> for the gold plugin... LLVM/clang's involvement is mostly just to
> do the instrumentation, which is a pretty well-isolated task. The
> allocation site metadata I just mentioned is probably the only
> change-prone thing.
>
> Of course, there is a problem of breakage/churn in the
> libcrunch/liballocs stuff... in particular, things like new DWARF
> features can break things. I have no good answer to that, except
> that more hands make light(er) work.
>
>> How will the feature be tested?
>
> On that, I have no idea, and I'd have to take your lead on that. To
> make an analogy with another out-of-tree dependency, how do you test
> LTO against GNU binutils? I'm hoping, perhaps naively, that it could
> work similarly.

There are some in-tree tests which use libLTO.dylib and ld64. The
tests depend on those tools being available. For end-to-end testing
of crunch, you could do something similar. The instrumentation and
driver changes could be tested in isolation.

My preference would be to have the sanitizer runtime live in
compiler-rt, which is where end-to-end testing of the other
sanitizers currently happens.

I can see why that's desirable. And it could ultimately be achieved, no
doubt, although it feels like more work than I can reasonably get done
myself, at least on this occasion.

I should add that the libcrunch runtime is not really just that; it's
mostly liballocs, which is designed as a general-purpose way to
add run-time type information to a Unix-like process -- with
applications beyond sanitizer-like tools. I see it as a run-time
service in its own right, not "just" an adjunct to a compiler-based
tool. Some of the funkier experimental applications of liballocs have
been on avoiding FFIs (in a V8 extension), adding type info to
memory-mapped files, and (internally) doing JIT-like dynamic code
generation in a way that is transparent to the dynamic linker.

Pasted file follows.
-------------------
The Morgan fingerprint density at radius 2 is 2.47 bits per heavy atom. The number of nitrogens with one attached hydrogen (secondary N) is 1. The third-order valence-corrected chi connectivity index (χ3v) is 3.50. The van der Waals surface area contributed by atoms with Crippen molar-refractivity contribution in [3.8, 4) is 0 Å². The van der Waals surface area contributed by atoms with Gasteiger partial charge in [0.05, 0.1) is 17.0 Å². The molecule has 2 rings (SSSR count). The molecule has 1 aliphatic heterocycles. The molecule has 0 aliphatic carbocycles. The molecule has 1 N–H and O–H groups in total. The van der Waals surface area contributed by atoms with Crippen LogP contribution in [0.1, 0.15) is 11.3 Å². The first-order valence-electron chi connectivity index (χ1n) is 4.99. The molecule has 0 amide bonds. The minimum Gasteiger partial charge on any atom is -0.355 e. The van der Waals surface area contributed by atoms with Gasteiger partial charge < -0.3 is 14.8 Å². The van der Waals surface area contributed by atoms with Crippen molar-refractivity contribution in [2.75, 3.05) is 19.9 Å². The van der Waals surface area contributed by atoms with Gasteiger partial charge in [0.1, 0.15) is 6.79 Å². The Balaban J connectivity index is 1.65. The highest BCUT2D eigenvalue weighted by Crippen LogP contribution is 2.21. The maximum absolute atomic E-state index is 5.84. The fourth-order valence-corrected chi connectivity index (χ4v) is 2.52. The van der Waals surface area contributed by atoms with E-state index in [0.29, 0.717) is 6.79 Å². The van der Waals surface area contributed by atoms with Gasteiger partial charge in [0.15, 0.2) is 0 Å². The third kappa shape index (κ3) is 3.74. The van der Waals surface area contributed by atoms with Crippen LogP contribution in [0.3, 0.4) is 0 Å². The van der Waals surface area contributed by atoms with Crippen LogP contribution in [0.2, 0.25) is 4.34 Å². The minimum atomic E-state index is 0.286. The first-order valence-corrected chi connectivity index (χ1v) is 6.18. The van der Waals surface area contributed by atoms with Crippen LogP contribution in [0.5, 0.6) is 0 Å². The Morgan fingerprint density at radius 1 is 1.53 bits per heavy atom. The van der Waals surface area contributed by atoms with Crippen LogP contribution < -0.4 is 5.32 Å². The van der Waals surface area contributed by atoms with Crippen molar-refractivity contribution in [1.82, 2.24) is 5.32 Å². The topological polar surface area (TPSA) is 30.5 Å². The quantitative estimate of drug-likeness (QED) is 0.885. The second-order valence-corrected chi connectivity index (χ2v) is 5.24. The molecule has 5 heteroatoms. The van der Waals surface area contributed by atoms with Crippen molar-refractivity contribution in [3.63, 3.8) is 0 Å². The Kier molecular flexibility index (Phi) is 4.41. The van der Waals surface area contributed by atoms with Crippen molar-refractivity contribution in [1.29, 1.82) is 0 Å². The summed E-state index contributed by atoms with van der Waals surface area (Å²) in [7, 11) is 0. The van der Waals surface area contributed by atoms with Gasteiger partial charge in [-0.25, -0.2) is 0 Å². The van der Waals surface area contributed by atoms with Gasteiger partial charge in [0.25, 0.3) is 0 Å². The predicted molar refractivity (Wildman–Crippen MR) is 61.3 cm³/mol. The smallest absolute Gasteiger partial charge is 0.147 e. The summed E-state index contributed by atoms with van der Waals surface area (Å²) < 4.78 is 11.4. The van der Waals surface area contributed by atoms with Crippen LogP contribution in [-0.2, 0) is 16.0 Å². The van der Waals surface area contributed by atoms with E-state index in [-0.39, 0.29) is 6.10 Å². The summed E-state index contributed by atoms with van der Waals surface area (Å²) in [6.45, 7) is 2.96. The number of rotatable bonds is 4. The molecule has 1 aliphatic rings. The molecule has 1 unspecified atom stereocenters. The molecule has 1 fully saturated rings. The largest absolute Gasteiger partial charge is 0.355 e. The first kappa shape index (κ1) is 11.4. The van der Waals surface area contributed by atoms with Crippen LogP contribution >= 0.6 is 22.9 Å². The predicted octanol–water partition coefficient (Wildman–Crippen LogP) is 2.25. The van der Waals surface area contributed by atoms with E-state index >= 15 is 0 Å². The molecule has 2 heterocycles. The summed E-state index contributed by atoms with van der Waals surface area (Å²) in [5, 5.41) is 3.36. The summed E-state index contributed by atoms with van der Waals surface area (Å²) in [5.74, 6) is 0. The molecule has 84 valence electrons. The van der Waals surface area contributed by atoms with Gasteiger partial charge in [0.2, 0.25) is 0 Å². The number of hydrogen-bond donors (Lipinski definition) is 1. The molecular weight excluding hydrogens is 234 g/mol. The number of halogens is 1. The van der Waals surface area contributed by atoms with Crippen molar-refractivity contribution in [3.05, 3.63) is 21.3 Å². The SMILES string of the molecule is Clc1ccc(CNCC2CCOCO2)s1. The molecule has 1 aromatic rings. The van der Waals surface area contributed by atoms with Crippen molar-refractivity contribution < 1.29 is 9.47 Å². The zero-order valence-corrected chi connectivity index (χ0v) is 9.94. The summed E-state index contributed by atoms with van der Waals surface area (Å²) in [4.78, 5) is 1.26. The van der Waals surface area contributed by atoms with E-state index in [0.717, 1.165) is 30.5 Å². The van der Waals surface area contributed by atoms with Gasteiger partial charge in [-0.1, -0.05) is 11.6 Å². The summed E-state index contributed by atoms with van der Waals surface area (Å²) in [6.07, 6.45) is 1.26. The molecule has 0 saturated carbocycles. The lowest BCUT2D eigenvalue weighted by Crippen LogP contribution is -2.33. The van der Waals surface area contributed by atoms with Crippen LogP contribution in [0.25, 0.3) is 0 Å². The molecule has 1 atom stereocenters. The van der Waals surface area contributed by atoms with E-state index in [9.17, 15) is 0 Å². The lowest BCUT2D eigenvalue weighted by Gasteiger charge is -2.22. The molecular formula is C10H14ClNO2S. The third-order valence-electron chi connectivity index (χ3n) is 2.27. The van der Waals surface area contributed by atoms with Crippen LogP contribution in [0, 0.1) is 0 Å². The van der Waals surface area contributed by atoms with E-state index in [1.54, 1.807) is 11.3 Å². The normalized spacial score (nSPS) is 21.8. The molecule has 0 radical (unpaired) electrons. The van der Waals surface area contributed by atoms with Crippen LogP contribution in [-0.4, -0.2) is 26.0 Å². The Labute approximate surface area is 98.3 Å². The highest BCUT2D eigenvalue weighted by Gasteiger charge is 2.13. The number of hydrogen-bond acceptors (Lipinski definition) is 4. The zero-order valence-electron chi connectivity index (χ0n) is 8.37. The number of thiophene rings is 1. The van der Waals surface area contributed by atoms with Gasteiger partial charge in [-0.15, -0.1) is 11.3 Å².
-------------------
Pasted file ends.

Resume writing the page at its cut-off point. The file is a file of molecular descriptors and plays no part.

Conversely, if one focuses only on this one use case, it would
probably be straightforward-ish to reimplement a stripped-down
replacement specialised to type checking -- especially if you don't
mind forgoing things like nested/custom allocators, resuming after
using a trap pointer (some hairy instruction-decoding gymnastics using
a lot of borrowed GPL'd code) or really high coverage of the address
space (e.g. liballocs can answer queries on pointers pointing into the
auxiliary vector, or sometimes into ld.so/libc-internal structures,
etc.). This replacement would be a better fit for compiler-rt. I'm
still wary of saying I would have the resource to implement it....

>> Currently, the
>> sanitizer runtimes ship with official LLVM downloads: what would
>> the deployment story for libcrunch be (how would users get it)?
>
> Initially they would build the libcrunch tree, which would build for
> them the gold plugin and runtime. Again, I think it would be rather
> like the LTO story (a web page with "follow these instructions").
> And of course distributors could build binary packages... again, it
> helps that the interface between compiler and plugin/runtime is
> fairly simple.
>
> (Full disclosure: currently you have to build both the liballocs
> tree and the libcrunch tree, separately. Eventually the former will
> be a submodule of the latter. I have too many levels of submodule
> going on....)

IMO a model where all of the sanitizer components live in-tree would
make testing and deploying the sanitizer easier. It may also make
maintenance easier, e.g if it's ever necessary to change the
libcrunch <-> clang interface.

I know you mentioned up front that you don't intend to port the
runtime to compiler-rt, as this would require a major rewrite.
However, I think that would be the right way to go, and I'd be
willing to help out with reviews etc.

I can understand this preference. Thanks for being willing to help on
your side.

I'm curious to hear what others think about having an out-of-tree
sanitizer runtime. I'm not sure that the situation with LTO and gold
is precedent for this, but others may feel differently.

(Of course it's different, but I'd argue in the same spirit as e.g.
using the host system linker until the LLVM project found the
time/resources to implement a replacement.)

Stephen